Just replacing the kitchen gas hob for a new one. It comes with a
right-angled pipe (an elbow), one end of which goes into the hob and one end
into the copper supply pipe.
The *threaded* part of one end of the right-angled pipe is about 4mm longer
than the threaded part of the other end.
Would it be the *longer* threaded part that goes into the hob or the
*shorter* threaded part?
Since I was supplied with a rubber washer to go into the hob connection
joint, should I use gas tape on both the threaded ends of the right-angle
pipe. Thanks for advice.
And that's how the language changes!
'Hob' also common, in North America, where wood stoves were used (and
even after that when some such stoves were converted to dual fuel)
Also common expression where a kettle of hot water was kept 'on the
hob'. And as in saying "Come on in out of the cold and have a cup of
tea/coffee; the kettle is on the hob".
The term was also occasionally applied to a swinging bracket on some
stoves on which the kettle was placed after it had boiled, to keep it
hot or simmering.
Younger generations and/or the less well read, brought up with
electricity probably unlikely to be familiar with the term 'hob'.
Wife's grandmother who died at 101 in the 1970s would refer to her
wood stove as having four 'hobs'; these were the round metal sections/
covers in the heavy cast iron metal stove top that one would lift to
expose bottom of cooking pot to direct heat. She was a smart woman but
if one used a term such as 'data' or 'cyber' she wouldn't be be
Your messing with gas not knowing what you are doing probably
justifies the rules of gas fitting only being done by qualified
engineers. Do your family a favour pick up the phone and call a
"Gas safe" gas fitter.
Sounds like an elbow I have. The long side probably has a tapered
diameter and the other side has a constant diameter. If so the tapered
side screws into the black pipe and the other connects to the hob.
Picture would help?
Ooops, left out connects to hob via flexible pipe. Anyway it sounds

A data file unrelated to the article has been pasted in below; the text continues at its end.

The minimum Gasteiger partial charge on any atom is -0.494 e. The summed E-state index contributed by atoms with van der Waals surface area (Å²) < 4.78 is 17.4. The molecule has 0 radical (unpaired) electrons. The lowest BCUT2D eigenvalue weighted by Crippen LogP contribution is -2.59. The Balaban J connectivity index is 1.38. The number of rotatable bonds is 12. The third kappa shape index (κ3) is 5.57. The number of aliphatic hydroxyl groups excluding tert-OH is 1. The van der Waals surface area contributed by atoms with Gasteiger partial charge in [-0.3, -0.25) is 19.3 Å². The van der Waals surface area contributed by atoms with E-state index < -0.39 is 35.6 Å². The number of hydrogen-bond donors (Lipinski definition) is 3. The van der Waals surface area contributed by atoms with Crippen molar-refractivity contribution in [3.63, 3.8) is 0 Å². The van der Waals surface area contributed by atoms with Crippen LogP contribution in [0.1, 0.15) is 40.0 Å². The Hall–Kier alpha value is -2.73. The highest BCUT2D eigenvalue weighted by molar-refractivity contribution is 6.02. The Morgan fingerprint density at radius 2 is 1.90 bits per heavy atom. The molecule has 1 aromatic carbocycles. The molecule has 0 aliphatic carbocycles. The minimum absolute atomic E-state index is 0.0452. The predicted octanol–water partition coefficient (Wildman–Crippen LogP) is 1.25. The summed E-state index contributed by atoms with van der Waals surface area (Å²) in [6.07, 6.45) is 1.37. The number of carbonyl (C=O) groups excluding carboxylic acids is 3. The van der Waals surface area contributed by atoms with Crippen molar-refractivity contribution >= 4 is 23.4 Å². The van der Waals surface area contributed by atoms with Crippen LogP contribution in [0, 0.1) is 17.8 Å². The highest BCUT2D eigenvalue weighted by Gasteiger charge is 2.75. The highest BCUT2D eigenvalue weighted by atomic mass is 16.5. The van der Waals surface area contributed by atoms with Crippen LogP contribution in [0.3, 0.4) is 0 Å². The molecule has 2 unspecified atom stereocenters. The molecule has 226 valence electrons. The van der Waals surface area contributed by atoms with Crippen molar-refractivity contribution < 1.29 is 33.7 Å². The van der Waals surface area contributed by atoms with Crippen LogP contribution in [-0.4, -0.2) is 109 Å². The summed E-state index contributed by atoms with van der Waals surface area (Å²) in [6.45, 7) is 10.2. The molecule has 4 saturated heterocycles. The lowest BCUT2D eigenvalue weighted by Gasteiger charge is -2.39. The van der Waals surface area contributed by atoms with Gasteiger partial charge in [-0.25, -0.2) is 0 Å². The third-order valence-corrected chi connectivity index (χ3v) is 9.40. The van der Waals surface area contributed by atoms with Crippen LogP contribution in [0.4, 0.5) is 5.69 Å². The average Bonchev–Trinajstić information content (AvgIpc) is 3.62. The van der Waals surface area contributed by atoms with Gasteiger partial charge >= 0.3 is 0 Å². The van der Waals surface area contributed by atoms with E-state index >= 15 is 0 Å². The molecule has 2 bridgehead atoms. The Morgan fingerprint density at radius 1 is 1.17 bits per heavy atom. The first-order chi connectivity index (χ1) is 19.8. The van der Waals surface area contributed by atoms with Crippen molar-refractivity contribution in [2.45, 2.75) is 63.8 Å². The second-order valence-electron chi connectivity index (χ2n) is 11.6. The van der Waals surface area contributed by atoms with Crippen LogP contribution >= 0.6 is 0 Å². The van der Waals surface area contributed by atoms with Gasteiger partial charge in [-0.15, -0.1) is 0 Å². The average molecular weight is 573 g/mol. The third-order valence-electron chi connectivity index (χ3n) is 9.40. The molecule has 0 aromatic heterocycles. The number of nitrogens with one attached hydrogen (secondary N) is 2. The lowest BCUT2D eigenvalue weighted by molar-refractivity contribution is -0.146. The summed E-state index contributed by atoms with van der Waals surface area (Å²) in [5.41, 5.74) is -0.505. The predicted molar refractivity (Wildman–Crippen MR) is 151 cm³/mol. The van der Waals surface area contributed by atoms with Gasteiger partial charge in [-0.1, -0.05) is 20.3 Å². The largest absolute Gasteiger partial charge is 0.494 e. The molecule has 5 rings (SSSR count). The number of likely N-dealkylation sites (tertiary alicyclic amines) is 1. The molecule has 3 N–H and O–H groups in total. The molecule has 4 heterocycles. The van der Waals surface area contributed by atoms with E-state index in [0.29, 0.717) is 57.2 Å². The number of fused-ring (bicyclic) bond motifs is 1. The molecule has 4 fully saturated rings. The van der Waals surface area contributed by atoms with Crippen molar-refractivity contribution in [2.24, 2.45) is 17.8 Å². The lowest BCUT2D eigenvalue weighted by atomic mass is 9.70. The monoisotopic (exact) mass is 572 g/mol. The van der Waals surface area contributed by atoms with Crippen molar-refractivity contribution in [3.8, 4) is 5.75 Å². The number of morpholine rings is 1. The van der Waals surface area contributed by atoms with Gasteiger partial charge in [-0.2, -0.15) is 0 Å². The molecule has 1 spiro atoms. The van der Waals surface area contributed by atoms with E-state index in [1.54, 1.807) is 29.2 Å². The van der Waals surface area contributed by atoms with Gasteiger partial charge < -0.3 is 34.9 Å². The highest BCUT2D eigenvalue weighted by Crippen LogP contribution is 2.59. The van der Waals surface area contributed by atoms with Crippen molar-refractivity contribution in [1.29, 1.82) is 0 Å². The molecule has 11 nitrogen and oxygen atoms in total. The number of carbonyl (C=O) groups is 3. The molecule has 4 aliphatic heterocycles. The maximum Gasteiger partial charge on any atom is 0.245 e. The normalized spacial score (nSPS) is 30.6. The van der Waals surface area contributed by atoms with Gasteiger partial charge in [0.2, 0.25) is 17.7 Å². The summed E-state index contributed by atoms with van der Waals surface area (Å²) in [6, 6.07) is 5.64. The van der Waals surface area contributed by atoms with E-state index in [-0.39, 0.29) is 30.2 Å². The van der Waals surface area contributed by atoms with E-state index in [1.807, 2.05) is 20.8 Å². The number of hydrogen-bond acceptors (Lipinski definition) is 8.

like the long side of the fitting is for iron pipe and the other for
flexible copper tubing via a compression fitting or a flare fitting.
This may mean the elbow was either intended to connect the supply to
the flexible copper pipe or the hob to the flexible copper pipe.
hope this helps
You probably ought to check the instructions, they might say. The end
that goes into the stove probably is not tapered thread if it has a
washer that sits under it. In that case you would not use tape. Tape
is only for "pipe" thread. Pipe thread tapers and achieves a seal by
the threads themselves. On that you do use tape or dope. If you
really have soft copper pipe coming in for the supply you may need an
adapter between the elbow and the copper so you can use a compression
fitting on the copper. If that's the case carry the elbow down to a
friendly local hardware shop and ask for help :-) Here in the states
we usually have black iron pipe for supply at it does have tapered
thread but I know you guys and the canadians use copper sometimes.
Nothing wrong with copper but your stove might be geared towards the
way we do it.
In the US, where I am. Natural gas is a low enough
presure, that the folks I work with coat the
external (male) threads with a bit of Rectorseal
#5. We do not use teflon tape on gas threads. Risk
of some of the tape flaking off, and get into the
gas valve, and create more problems.
Can't comment on the long or short ends of the
elbow. Try both -- see which works better.
Who is this "we" of whom you speak?
Honestly, every plumber I know uses teflon tape. I know there's other
stuff available, and I'm sure it works, but were does this stuff come
from all of a sudden that "nobody used teflon tape"?
Hell, use old-fashioned pipe dope for that matter. It all works.
And another thing: what's the big deal about the "correct" tape for gas
(the yellow stuff)? Again, maybe it's better, but everywhere I go I see
white tape on joints in gas piping. And none of it leaks.
You were wrong, and I'm man enough to admit it.
The yellow tape (for gas fittings) is thicker. The white is for water.
The reason is, that the white tape can suffer from osmosis, in other
words, the gas can slowly permeate through the tape.
It is only a very,very tiny leakage and probably almost undetectable
by sniffing, but that's the reason.
We means all the gas fitters I've met, and
discussed the question with. Since natural gas is
very low pressure, the teflon tape really isn't
needed. And it risks having part of the tape flake
off, and get into the gas valves. The yellow tape
is supposed to be thicker. But, with the lower gas
pressure, it's not really needed.
If a plumber showed up at one of my projects with Teflon tape in his
kit, he'd be shown the door. Same thing for a finish carpenter with
Plastic Wood in his toolbox. Sign of a competent journeyman is using
the best, not 'quickie' materials.
It comes from plugged gas valves, faucet strainers with bits of Teflon
tape stuck in the screens, and in other trades, failed engines with
bits of Teflon tape stuck in oil passages.
But the Teflon filled variety is much better.
If you had a detector similar to those used for Freon, you'd find
that, indeed, it does leak, although not to a critical extent. Local
gas company here apparently not using it, so it may not be universal.
HomeOwnersHub.com is a website for homeowners and building and maintenance pros. It is not affiliated with any of the manufacturers or service providers discussed here.
All logos and trade names are the property of their respective owners.